Protecting the Environment the Natural Way: Ethical Consumption and Commodity Fetishism

Antipode (Impact Factor: 1.89). 05/2010; 42(3):672 - 689. DOI: 10.1111/j.1467-8330.2010.00768.x


  One of the ways that conservation and capitalism intersect is in ethical consumption, the shaping of purchasing decisions by an evaluation of the moral attributes of objects on offer. It is increasingly important as a way that people think that they can affect the world around them, including protecting the natural environment. This paper describes commodity fetishism in ethical consumption, and the degree to which this fetishism makes it difficult for ethical consumers to be effective both in their evaluation of objects on offer and in influencing the world around them. It looks at three forms of fetishism in ethical consumption: fetishism of objects, fetishism of the purchase and consumption of objects, fetishism of nature.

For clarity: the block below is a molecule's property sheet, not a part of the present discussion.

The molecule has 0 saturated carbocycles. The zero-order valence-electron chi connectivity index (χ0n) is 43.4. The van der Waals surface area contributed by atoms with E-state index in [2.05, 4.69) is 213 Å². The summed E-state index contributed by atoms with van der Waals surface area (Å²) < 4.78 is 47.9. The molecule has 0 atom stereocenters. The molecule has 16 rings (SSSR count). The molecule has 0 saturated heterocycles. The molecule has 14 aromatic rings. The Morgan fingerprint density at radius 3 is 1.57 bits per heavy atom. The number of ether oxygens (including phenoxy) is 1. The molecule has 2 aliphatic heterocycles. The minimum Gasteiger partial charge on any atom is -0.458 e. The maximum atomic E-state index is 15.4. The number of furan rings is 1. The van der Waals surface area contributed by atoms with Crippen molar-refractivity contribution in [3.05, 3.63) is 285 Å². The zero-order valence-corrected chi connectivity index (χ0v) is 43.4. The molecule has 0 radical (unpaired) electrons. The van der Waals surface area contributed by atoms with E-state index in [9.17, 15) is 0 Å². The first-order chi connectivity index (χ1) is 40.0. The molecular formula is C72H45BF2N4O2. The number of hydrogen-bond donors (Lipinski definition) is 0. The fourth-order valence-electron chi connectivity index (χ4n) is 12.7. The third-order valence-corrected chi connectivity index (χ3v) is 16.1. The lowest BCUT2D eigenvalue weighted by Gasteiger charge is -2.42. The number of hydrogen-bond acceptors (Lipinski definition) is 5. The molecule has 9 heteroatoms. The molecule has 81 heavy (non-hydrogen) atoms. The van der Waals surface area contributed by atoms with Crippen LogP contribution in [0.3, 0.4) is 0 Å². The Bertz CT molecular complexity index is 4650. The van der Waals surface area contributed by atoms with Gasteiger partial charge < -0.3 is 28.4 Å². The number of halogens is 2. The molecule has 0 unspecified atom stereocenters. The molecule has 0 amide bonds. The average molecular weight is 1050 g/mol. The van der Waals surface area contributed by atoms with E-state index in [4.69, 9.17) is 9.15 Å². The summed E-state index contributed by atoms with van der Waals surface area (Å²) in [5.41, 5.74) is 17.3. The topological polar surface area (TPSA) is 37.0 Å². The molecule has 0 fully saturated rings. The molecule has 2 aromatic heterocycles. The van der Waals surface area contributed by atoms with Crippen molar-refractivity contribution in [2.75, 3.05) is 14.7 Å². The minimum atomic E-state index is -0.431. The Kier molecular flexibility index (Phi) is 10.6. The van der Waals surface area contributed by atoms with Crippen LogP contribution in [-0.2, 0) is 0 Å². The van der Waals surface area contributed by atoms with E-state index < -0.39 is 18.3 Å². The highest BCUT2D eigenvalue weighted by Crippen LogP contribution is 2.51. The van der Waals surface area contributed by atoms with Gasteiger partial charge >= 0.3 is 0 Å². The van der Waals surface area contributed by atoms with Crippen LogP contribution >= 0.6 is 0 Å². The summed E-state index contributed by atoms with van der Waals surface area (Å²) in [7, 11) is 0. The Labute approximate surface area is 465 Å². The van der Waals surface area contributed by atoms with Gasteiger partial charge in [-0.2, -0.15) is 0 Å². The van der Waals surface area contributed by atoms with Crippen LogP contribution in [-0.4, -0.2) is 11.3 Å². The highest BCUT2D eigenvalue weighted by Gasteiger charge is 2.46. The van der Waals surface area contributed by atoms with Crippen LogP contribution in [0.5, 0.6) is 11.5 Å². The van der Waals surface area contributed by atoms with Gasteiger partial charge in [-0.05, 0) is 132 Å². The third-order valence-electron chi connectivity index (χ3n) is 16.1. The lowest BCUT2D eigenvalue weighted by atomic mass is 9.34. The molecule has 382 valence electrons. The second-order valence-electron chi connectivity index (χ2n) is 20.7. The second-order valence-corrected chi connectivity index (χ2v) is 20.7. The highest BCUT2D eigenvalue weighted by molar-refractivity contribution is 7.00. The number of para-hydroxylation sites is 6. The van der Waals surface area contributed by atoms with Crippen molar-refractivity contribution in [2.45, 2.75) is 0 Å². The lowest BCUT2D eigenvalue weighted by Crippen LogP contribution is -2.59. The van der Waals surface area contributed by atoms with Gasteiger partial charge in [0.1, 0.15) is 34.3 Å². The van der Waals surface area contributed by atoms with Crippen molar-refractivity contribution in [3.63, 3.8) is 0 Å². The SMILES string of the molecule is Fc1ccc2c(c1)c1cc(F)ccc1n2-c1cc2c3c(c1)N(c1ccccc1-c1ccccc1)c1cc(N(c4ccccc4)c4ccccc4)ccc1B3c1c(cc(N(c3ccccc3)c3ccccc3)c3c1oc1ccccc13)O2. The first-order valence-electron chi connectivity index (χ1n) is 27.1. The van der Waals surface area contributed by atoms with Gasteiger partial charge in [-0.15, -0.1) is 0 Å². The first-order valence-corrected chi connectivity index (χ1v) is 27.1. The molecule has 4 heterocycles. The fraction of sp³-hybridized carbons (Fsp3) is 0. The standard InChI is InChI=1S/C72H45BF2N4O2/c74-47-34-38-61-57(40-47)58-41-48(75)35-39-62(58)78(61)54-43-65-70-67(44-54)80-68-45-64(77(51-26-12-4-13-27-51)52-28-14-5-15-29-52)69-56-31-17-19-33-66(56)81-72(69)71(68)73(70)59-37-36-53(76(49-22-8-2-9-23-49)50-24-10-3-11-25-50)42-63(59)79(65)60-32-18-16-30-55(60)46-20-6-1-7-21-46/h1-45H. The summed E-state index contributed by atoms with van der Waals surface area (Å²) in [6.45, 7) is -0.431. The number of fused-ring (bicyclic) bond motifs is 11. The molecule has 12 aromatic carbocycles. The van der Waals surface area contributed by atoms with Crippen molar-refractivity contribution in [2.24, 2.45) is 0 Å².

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    • "In this cultural as well as political–economic context, key concerns around environmental conservation and social (in)justice are frequently implicated in market-based approaches to activism that have materialized as, for example, alternative, fair and green consumer products (Bryant and Goodman, 2004; Carrier, 2010; Guthman, 2008). The focus on the individual consumer is seen to obscure the structural disadvantages that perpetuate environmental injustices. "
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